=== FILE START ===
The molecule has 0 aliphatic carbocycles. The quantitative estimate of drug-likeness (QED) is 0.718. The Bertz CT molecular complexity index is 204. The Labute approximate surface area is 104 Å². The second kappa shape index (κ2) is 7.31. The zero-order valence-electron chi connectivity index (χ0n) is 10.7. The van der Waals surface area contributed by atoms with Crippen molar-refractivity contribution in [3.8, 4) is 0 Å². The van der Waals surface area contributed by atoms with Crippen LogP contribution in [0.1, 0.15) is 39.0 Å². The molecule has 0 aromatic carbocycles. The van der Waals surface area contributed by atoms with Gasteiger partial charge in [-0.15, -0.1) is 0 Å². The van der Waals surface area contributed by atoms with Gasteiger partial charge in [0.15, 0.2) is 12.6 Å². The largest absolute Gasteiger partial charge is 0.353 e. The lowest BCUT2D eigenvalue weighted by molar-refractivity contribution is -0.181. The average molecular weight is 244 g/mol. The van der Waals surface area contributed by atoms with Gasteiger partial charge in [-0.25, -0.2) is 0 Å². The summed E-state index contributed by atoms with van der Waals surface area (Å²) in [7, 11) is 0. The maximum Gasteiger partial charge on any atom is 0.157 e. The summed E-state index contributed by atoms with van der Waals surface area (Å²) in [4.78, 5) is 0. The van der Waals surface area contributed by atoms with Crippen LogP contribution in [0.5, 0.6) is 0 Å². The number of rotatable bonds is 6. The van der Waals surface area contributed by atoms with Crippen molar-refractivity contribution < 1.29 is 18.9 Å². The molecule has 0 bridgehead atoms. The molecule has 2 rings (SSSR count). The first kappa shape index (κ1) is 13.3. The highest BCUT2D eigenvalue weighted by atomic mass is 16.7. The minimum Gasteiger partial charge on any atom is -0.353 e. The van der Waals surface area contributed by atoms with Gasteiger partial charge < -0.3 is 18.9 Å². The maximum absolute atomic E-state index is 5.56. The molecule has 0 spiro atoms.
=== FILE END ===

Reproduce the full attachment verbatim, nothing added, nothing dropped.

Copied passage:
The molecule has 0 aliphatic carbocycles. The quantitative estimate of drug-likeness (QED) is 0.718. The Bertz CT molecular complexity index is 204. The Labute approximate surface area is 104 Å². The second kappa shape index (κ2) is 7.31. The zero-order valence-electron chi connectivity index (χ0n) is 10.7. The van der Waals surface area contributed by atoms with Crippen molar-refractivity contribution in [3.8, 4) is 0 Å². The van der Waals surface area contributed by atoms with Crippen LogP contribution in [0.1, 0.15) is 39.0 Å². The molecule has 0 aromatic carbocycles. The van der Waals surface area contributed by atoms with Gasteiger partial charge in [-0.15, -0.1) is 0 Å². The van der Waals surface area contributed by atoms with Gasteiger partial charge in [0.15, 0.2) is 12.6 Å². The largest absolute Gasteiger partial charge is 0.353 e. The lowest BCUT2D eigenvalue weighted by molar-refractivity contribution is -0.181. The average molecular weight is 244 g/mol. The van der Waals surface area contributed by atoms with Gasteiger partial charge in [-0.25, -0.2) is 0 Å². The summed E-state index contributed by atoms with van der Waals surface area (Å²) in [7, 11) is 0. The maximum Gasteiger partial charge on any atom is 0.157 e. The summed E-state index contributed by atoms with van der Waals surface area (Å²) in [4.78, 5) is 0. The van der Waals surface area contributed by atoms with Crippen LogP contribution in [0.5, 0.6) is 0 Å². The number of rotatable bonds is 6. The van der Waals surface area contributed by atoms with Crippen molar-refractivity contribution < 1.29 is 18.9 Å². The molecule has 0 bridgehead atoms. The molecule has 2 rings (SSSR count). The first kappa shape index (κ1) is 13.3. The highest BCUT2D eigenvalue weighted by atomic mass is 16.7. The minimum Gasteiger partial charge on any atom is -0.353 e. The van der Waals surface area contributed by atoms with Gasteiger partial charge < -0.3 is 18.9 Å². The maximum absolute atomic E-state index is 5.56. The molecule has 0 spiro atoms.